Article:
11 Juni 2010

How to Identify a Daylily Bloom in a Garden

By: Christine Eirschele

To identify a daylily flower from other garden plants, it is useful to understand what sets Hemerocallis plant parts and flower characteristics apart from others in a landscape. This primer includes basic plant and daylily jargon, their meanings and explanations. While the plant characteristics are simple to grasp, beginning gardeners who have not grown the plant before should find this basic daylily information helpful.

Hemerocallis Flower Structure

The botanical name of a daylily is Hemerocallis, pronounced hem-er-o-kal' is. The basic daylily flower is a tubular shaped bloom that lasts one day and is sometimes fragrant. Daylily plants flower from summer through frost.

The petal is made of six perianth segments laid out in two rows. Looking from above a daylily bloom, a gardener will see three inner petals overlaying three outer sepals. A double flowered daylily is called a polymerous because there are more than six perianth segments.

The midrib is the center vein of a petal or sepal that runs lengthwise. In daylily-speak, the term can be important for describing part of a color or pattern in a daylily flower.

The eyezone is another term used to describe a location on the petals and sepals that has a change in color. The eyezone is above the throat and creates a visual circle around the flower.


The throat is the center most inner section of a daylily flower, where the pistil and stamen connect. The throat is another structure of the flower where a color description is used. Insects or frogs hide in the throat of a daylily, an unexpected but exciting surprise for garden photographers.

The pistil is made up of the stamen, stigma and style. The style extends up from the ovary, the stigma is formed at the flared tip and the six stamens are attached at the base of petals. Each stamen has a filament topped by a two-lobed anther, which holds the pollen.

There are 11 chromosomes in each set. Diploid daylilies have two complete sets and tetraploids have four. Daylily hybridizers use the chromosome information to develop new cultivars.

Perennial Daylily Plant Form

The perennial daylily is a large clump forming plant with long strap-like leaves, 1’ – 2’ long, and vertical flower stems called scapes. A group of leaves is a fan; this term is used to describe the size of a daylily plant.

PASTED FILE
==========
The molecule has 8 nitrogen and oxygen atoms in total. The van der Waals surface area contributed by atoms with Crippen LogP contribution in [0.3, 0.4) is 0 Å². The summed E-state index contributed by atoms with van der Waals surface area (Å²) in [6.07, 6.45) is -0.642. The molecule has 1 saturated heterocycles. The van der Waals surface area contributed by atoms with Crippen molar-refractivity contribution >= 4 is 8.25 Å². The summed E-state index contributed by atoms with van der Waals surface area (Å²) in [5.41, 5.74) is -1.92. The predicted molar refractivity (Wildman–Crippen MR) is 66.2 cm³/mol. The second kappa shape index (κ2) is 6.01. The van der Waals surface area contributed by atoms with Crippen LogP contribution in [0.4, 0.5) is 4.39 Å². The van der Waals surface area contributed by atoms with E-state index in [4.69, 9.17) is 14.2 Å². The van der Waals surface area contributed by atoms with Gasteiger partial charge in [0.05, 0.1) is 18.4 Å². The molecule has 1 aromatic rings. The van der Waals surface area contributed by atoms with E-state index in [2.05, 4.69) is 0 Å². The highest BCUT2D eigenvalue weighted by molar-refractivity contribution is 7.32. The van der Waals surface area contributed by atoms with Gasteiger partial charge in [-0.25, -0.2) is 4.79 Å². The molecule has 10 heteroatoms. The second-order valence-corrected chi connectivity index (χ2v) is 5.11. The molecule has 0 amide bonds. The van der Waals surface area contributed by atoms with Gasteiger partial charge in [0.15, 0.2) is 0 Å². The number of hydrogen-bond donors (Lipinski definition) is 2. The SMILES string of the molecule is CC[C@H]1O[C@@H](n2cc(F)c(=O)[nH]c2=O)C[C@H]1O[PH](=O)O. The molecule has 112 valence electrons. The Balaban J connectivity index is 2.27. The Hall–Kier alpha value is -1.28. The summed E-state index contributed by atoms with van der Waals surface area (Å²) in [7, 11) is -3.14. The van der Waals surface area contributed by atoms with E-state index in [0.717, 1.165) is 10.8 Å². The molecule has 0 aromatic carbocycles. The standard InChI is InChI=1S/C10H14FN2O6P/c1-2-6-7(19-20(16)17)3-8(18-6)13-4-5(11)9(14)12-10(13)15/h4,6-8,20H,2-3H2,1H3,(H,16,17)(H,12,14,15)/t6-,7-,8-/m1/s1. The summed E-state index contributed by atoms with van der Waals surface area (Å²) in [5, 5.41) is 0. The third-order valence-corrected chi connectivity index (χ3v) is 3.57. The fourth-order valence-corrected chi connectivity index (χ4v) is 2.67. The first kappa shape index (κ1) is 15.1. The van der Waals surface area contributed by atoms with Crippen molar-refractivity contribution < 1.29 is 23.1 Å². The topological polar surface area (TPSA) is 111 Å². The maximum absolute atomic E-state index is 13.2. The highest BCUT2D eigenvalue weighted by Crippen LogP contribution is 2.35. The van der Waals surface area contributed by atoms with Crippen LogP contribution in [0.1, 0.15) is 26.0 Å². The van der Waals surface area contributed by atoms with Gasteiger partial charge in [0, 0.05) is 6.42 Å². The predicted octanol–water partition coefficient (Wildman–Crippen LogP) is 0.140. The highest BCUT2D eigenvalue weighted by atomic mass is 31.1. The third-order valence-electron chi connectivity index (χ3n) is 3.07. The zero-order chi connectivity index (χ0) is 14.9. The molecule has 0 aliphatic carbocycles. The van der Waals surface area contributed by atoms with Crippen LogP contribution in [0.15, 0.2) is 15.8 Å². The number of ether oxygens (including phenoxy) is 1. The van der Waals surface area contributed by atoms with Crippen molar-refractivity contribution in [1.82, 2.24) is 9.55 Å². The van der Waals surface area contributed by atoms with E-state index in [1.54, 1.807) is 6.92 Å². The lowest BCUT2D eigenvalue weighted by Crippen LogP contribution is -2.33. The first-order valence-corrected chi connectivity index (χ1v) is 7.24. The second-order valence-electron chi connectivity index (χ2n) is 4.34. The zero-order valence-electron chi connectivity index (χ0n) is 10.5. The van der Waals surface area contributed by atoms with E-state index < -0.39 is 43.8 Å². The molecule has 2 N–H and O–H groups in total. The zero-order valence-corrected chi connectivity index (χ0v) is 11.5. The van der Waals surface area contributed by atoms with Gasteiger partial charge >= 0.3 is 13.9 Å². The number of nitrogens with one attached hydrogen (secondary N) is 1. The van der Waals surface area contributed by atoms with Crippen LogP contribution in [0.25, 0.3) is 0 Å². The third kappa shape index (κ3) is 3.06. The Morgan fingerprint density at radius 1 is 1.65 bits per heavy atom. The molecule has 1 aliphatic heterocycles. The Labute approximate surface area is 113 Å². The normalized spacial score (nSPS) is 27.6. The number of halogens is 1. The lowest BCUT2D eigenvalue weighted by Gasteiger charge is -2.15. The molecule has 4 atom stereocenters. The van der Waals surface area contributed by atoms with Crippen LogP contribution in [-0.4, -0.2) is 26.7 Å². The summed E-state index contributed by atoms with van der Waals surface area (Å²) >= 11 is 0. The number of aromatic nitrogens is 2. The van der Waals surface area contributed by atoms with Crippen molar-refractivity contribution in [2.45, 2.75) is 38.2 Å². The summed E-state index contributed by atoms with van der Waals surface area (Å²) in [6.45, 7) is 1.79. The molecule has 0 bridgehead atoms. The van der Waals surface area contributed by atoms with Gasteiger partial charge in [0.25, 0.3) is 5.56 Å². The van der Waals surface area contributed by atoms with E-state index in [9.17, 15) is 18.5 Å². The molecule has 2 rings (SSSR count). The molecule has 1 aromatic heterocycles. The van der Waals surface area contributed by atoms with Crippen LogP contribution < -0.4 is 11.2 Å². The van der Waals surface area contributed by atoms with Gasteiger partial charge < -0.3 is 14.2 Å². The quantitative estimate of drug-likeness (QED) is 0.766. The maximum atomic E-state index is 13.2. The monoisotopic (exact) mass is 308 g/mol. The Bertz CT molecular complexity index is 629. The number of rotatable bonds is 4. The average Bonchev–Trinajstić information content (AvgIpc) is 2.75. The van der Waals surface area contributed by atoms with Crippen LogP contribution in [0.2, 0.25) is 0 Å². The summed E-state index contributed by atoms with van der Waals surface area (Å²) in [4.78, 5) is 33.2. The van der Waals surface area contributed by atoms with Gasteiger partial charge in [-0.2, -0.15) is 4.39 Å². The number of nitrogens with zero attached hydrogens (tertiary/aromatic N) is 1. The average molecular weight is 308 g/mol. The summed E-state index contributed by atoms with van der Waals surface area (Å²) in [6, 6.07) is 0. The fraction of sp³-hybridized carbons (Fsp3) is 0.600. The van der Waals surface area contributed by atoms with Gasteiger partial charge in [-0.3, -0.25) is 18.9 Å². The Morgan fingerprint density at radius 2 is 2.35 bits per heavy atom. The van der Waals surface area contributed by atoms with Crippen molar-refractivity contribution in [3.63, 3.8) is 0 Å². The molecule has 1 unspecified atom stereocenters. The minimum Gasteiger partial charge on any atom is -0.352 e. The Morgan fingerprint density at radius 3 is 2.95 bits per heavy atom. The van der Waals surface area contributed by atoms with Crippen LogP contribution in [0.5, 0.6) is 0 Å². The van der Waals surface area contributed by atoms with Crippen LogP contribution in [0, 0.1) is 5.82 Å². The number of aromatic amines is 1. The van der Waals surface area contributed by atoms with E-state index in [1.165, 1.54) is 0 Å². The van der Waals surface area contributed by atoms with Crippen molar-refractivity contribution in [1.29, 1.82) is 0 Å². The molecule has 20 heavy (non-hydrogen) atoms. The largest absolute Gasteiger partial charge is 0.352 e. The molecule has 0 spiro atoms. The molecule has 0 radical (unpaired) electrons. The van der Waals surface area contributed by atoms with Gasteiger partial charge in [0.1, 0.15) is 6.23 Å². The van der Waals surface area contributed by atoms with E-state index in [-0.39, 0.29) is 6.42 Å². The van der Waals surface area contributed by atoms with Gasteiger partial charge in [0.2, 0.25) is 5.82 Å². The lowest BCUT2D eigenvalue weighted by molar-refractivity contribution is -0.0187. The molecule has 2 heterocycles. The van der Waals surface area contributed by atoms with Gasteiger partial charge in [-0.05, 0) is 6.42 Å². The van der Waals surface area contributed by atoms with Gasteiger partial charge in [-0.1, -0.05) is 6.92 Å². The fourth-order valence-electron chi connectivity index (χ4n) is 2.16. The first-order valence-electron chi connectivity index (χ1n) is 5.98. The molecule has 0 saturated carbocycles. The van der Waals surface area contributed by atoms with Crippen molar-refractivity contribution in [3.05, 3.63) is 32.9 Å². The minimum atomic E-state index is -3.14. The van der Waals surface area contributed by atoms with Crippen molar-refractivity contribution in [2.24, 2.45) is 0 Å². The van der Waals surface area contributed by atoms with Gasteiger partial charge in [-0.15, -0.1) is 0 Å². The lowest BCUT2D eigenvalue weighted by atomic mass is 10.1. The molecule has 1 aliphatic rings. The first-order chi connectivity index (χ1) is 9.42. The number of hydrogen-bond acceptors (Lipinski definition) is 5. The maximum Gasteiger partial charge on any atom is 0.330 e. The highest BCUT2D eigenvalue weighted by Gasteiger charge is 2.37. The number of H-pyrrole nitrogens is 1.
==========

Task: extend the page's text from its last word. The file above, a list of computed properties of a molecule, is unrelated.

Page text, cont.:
Scapes are leafless flower stems, except for the bracts, that shoot from the crown of the daylily. Bracts are modified leaves attached to the scape. Gardeners look at bracts for an indication whether more branches will develop in later years.

The crown of a daylily plant is the white core between the leaves and the roots, planted underground. When dividing a daylily plant, a portion of the crown must be included with each fan. The roots of a daylily plant are described as fibrous, but together with the finer roots, the entire root system is very dense.

Hemerocallis in Flower Gardens

Hemerocallis is an easy plant to grow in flower gardens with full sun and moist well draining soil. Daylilies will withstand short periods of hot weather in summer without water. It is a plant appropriate for edging rain gardens.

The variety of Hemerocallis flowers and plant sizes and their flower form makes them worth planting in themed gardens. The movement of unusual form and spider daylilies and the tubular shape of the blooms will attract pollinators. Daylilies have their exceptions, like the fragrant night blooming Hemerocallis for a patio enjoyed in the evening.

Source: http://flowergardens.suite101.com/article.cfm/how-to-identify-a-daylily-bloom-in-a-garden

See Also: Bunga, Toko Bunga, Bunga Papan


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